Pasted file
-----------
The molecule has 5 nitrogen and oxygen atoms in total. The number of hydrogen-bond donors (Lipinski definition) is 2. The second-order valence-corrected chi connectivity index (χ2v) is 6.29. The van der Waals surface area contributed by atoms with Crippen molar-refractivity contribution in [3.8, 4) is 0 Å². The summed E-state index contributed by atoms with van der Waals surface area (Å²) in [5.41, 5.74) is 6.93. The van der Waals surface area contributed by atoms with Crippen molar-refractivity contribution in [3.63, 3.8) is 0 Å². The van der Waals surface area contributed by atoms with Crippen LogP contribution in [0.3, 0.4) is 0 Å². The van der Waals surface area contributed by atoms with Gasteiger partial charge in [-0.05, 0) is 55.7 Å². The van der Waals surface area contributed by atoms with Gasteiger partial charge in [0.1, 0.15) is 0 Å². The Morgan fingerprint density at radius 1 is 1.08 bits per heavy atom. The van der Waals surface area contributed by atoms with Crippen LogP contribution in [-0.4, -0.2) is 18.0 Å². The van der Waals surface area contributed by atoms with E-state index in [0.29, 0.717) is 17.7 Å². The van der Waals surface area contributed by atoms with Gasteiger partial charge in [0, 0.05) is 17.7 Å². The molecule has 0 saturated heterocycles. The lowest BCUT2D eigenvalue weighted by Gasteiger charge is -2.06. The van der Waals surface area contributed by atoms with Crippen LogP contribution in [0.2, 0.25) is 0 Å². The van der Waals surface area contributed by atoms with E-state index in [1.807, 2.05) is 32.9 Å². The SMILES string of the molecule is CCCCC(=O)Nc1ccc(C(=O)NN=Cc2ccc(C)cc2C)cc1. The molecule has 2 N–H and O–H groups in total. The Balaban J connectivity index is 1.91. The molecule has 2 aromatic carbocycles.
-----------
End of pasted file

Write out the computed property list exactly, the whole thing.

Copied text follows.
The molecule has 5 nitrogen and oxygen atoms in total. The number of hydrogen-bond donors (Lipinski definition) is 2. The second-order valence-corrected chi connectivity index (χ2v) is 6.29. The van der Waals surface area contributed by atoms with Crippen molar-refractivity contribution in [3.8, 4) is 0 Å². The summed E-state index contributed by atoms with van der Waals surface area (Å²) in [5.41, 5.74) is 6.93. The van der Waals surface area contributed by atoms with Crippen molar-refractivity contribution in [3.63, 3.8) is 0 Å². The van der Waals surface area contributed by atoms with Crippen LogP contribution in [0.3, 0.4) is 0 Å². The van der Waals surface area contributed by atoms with Gasteiger partial charge in [-0.05, 0) is 55.7 Å². The van der Waals surface area contributed by atoms with Gasteiger partial charge in [0.1, 0.15) is 0 Å². The Morgan fingerprint density at radius 1 is 1.08 bits per heavy atom. The van der Waals surface area contributed by atoms with Crippen LogP contribution in [-0.4, -0.2) is 18.0 Å². The van der Waals surface area contributed by atoms with E-state index in [0.29, 0.717) is 17.7 Å². The van der Waals surface area contributed by atoms with Gasteiger partial charge in [0, 0.05) is 17.7 Å². The molecule has 0 saturated heterocycles. The lowest BCUT2D eigenvalue weighted by Gasteiger charge is -2.06. The van der Waals surface area contributed by atoms with Crippen LogP contribution in [0.2, 0.25) is 0 Å². The van der Waals surface area contributed by atoms with E-state index in [1.807, 2.05) is 32.9 Å². The SMILES string of the molecule is CCCCC(=O)Nc1ccc(C(=O)NN=Cc2ccc(C)cc2C)cc1. The molecule has 2 N–H and O–H groups in total. The Balaban J connectivity index is 1.91. The molecule has 2 aromatic carbocycles.